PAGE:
NEW YORK (CBSMiami) – A scaled-back version of President Donald Trump’s travel ban went into effect Thursday night spurring pockets of protest in New York and Los Angeles.
The Supreme Court partially restored a portion of the president’s executive order, saying lower courts that had totally blocked the policy went too far in limiting Trump’s authority.
Under the new travel restrictions, travelers from six predominantly Muslim countries will only be allowed to enter the U.S. if they can prove “bona fide” family ties, like a parent, spouse, child or sibling.
Grandparents, aunts, uncles, and cousins do not qualify.
Fiances were a no, but late last night got moved to the ‘ok to enter’ column.
Also allowed to enter, students studying in the states, U.S. hired workers, and invited speakers.
Volunteer lawyers have now set up shop at airports in major cities to help travelers who may need legal help.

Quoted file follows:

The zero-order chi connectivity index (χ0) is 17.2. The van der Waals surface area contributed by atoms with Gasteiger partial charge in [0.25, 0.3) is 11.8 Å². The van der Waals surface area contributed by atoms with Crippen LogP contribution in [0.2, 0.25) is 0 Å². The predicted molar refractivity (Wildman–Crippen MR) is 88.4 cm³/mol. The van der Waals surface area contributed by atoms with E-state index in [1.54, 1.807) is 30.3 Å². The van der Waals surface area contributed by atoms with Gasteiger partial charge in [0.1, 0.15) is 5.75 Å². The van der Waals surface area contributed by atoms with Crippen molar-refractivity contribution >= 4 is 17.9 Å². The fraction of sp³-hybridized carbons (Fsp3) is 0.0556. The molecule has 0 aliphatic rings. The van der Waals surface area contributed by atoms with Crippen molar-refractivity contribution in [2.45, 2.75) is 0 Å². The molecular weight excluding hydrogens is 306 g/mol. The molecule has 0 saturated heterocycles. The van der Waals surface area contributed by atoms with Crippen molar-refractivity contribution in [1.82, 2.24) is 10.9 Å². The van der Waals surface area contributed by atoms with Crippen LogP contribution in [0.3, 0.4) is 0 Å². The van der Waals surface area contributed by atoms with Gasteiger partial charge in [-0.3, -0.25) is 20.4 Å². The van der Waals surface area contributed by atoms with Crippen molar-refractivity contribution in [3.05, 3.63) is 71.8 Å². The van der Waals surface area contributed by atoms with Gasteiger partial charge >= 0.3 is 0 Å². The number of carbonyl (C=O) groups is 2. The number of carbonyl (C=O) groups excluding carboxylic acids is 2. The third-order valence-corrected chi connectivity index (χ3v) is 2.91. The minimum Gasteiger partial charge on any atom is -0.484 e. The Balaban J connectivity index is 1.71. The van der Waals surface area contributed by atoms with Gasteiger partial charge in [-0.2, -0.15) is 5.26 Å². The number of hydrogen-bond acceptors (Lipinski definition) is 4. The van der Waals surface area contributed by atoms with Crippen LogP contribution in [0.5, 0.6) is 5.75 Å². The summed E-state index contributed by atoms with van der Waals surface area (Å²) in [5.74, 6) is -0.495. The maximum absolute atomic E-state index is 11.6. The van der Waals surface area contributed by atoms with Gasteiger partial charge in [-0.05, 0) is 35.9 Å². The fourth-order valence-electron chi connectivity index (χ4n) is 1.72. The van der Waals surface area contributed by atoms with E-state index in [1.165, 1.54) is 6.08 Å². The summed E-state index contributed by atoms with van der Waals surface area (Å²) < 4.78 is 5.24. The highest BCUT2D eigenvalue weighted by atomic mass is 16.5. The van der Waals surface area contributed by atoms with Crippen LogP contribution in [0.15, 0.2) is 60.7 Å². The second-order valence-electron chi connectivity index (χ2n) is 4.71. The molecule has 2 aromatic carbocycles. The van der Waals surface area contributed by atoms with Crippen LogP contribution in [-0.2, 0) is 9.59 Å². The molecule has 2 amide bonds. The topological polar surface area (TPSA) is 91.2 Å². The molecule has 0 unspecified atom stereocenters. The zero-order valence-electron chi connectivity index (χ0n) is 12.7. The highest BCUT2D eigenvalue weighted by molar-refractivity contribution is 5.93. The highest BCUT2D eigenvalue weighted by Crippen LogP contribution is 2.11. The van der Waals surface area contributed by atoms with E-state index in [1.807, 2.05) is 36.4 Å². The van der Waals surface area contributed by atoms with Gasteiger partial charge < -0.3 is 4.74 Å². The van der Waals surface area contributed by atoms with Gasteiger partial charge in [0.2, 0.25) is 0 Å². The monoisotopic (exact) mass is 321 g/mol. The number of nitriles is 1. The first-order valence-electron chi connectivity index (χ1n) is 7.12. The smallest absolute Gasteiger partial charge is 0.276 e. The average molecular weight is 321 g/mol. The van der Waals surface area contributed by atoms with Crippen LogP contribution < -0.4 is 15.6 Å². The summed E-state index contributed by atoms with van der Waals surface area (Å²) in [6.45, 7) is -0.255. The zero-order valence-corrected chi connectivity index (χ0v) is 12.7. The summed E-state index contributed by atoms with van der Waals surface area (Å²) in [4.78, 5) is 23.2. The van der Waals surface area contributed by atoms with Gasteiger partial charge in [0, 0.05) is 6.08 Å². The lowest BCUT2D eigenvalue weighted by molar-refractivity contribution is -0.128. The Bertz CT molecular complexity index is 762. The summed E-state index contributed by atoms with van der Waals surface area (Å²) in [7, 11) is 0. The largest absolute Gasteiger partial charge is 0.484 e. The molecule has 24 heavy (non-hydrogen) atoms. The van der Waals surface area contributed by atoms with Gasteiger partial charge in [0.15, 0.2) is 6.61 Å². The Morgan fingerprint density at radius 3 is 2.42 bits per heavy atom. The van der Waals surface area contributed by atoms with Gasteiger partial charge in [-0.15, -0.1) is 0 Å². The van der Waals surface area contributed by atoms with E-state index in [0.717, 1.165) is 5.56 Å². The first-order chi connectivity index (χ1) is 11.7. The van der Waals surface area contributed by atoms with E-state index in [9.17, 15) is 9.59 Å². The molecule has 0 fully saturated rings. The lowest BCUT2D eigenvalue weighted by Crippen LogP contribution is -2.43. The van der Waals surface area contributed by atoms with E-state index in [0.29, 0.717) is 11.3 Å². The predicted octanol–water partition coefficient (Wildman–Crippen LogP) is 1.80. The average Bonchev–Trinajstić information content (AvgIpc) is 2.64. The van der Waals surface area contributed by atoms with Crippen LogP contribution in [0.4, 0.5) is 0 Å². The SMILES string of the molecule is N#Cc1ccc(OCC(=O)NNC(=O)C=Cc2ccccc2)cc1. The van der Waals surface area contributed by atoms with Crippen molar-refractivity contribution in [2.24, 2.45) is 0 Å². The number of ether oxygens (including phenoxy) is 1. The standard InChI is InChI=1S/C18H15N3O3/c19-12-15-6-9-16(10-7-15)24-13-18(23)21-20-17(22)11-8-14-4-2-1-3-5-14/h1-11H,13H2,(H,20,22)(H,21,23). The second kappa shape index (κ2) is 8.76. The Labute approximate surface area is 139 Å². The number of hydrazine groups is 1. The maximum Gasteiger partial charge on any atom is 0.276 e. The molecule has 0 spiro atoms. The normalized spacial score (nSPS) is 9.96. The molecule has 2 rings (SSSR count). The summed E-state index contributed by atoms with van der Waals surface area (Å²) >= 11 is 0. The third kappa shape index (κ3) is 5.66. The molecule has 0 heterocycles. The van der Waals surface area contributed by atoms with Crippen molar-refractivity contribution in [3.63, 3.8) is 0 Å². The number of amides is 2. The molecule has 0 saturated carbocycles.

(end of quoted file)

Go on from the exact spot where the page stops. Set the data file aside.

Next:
“There are so many layers here. They’re not clear in what the definition of a bonafide relationship means,” said attorney Kerry Doyle.
In reponse to some of the concerns, the Department of Homeland Security released a statement saying U.S. Customs and Border Protection officers are trained and prepared to professionally process travelers in accordance with the law.
Just as happened with the initial travel ban earlier this year, this one is already facing opposition in the courts.
Thursday night Hawaii filed an emergency motion asking a federal judge to clarify the scope of the policy.
Maryam Khan said the ban has made many of her friends and family in the Middle East feel unwelcomed.
“Airports are a sign of being welcomed,” said Khan. “To have something like the travel ban can be very disruptive to that feeling.”
The current block of people from those six countries will last for 90 days and on all refugees for 120 days. The Supreme Court plans to hear arguments on the travel ban in October.